It has always been a source of fascination to me to see that the front of the house that is presented to the “public” is usually well kept, tidy and neat, while the back yard and more precisely the area bordering on the alley can very often be the exact opposite of the “public” image. All sorts of disrepair abound. Fences are rotted and hang higgledy-piggledy all over the place. Unwanted items line the alley, waiting for a passerby to come and take them away. Moss overruns roof tiles and some old garages just need a big bad wolf to huff and puff and blow them down. Every alley is a potential playground for the local children.

Of course there are the houses that have the same “public” image in their back yard that they do in the front. But those back yards are not as interesting. I find them more bland and sterile. Perhaps it is their predictability that disinterests me.

Lately the neighbourhood is undergoing a rapid change. Old houses are being demolished and huge, new million dollar homes are going up in their places. The historical homes are fast becoming a thing of the past. (A historical home is classified as anything from 50 – 80 years here in Vancouver). Any wooden structure that survives past 80 years in this wet climate is just a mould trap.

In traversing the alleys around my home, one does come across some amusing situations, a few of which I have included below. This then is my Square Mile of Backyards as Seen from the Alley.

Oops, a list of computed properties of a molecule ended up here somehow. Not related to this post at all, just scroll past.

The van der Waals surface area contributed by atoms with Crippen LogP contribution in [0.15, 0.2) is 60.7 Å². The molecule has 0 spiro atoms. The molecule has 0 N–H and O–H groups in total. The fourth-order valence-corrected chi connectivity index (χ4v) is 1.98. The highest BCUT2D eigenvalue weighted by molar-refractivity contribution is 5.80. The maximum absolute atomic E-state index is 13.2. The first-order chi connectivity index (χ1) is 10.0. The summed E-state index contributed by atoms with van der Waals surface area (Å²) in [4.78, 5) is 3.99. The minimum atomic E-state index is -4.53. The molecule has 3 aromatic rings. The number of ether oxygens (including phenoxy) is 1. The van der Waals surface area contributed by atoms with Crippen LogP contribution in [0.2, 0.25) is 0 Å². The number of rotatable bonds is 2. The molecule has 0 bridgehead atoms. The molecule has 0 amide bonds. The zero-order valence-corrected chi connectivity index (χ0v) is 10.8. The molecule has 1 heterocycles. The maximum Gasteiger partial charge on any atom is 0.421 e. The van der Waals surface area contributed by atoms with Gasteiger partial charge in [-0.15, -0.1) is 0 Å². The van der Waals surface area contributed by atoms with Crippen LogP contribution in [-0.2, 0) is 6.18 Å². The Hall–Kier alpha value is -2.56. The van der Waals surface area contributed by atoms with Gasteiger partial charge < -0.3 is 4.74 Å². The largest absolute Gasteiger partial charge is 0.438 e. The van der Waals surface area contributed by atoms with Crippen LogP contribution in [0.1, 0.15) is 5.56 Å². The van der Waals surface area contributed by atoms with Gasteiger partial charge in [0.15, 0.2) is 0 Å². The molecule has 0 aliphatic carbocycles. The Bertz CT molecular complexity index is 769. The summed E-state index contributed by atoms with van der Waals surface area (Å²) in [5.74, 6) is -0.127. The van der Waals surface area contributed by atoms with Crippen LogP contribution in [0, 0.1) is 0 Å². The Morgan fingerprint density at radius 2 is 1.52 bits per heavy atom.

Brooms, snow shovels, moss and logs
Brooms, snow shovel, moss, logs, trashcans and composter
Mystery object under tarp secured with logs and crate
Mystery object under tarp secured with logs and crate
Wash basin anyone?
Wash basin anyone?
No speeding in the lane
No speeding in the lane
Hot house in the alley
Hot house in the alley
Owner is long gone
Owner is long gone
The builders only have to climb a three foot wall to use these facilities
The builders only have to climb a three foot wall to use these facilities
Little honey bee
Little honey bee
Three free chairs
Three free chairs
House demolished - time for new development
House demolished – time for new development
Straining to stay upright with this load
Straining to stay upright with this load

Since completing this exercise I have come across Michael Wolf’s work on the back alleys in Hong Kong in which he has documented typologies of the ephemera found in these alleys. His images are quirky and humerous. His subject matter ranges from mops, rubber gloves to clothing blown onto neon signs to broken chairs. The images abound in bright colours, imparting a playful impression on the viewer. How can we take these banal items seriously anyway?

Bibliography

Wolf, Michael (n.d.) Hong Kong Trilogy [online]. LensCulture. Available at: https://www.lensculture.com/articles/michael-wolf-hong-kong-trilogy [Accessed 8 May, 2016]

Reflection Point – Social Media